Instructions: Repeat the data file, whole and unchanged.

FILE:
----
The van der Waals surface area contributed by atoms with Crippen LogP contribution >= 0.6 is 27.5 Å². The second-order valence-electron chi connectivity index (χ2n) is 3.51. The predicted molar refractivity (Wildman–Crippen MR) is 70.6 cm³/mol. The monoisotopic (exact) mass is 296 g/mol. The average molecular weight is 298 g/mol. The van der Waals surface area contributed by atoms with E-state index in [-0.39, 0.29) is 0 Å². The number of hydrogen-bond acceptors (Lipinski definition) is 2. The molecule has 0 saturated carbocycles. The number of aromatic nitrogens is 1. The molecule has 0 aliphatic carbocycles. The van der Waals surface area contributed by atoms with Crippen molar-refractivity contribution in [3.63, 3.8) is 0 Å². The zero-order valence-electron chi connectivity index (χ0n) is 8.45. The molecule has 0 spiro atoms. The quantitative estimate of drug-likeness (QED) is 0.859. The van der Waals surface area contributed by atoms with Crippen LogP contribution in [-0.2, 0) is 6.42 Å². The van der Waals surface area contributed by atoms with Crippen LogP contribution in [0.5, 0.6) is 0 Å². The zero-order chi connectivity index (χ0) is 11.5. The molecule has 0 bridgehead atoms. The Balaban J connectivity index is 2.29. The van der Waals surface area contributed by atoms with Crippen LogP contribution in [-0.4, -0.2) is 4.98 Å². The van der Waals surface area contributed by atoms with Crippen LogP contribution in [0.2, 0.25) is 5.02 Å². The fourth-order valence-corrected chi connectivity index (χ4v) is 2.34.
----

The van der Waals surface area contributed by atoms with Crippen LogP contribution >= 0.6 is 27.5 Å². The second-order valence-electron chi connectivity index (χ2n) is 3.51. The predicted molar refractivity (Wildman–Crippen MR) is 70.6 cm³/mol. The monoisotopic (exact) mass is 296 g/mol. The average molecular weight is 298 g/mol. The van der Waals surface area contributed by atoms with E-state index in [-0.39, 0.29) is 0 Å². The number of hydrogen-bond acceptors (Lipinski definition) is 2. The molecule has 0 saturated carbocycles. The number of aromatic nitrogens is 1. The molecule has 0 aliphatic carbocycles. The van der Waals surface area contributed by atoms with Crippen molar-refractivity contribution in [3.63, 3.8) is 0 Å². The zero-order valence-electron chi connectivity index (χ0n) is 8.45. The molecule has 0 spiro atoms. The quantitative estimate of drug-likeness (QED) is 0.859. The van der Waals surface area contributed by atoms with Crippen LogP contribution in [-0.2, 0) is 6.42 Å². The van der Waals surface area contributed by atoms with Crippen LogP contribution in [0.5, 0.6) is 0 Å². The zero-order chi connectivity index (χ0) is 11.5. The molecule has 0 bridgehead atoms. The Balaban J connectivity index is 2.29. The van der Waals surface area contributed by atoms with Crippen LogP contribution in [-0.4, -0.2) is 4.98 Å². The van der Waals surface area contributed by atoms with Crippen LogP contribution in [0.2, 0.25) is 5.02 Å². The fourth-order valence-corrected chi connectivity index (χ4v) is 2.34.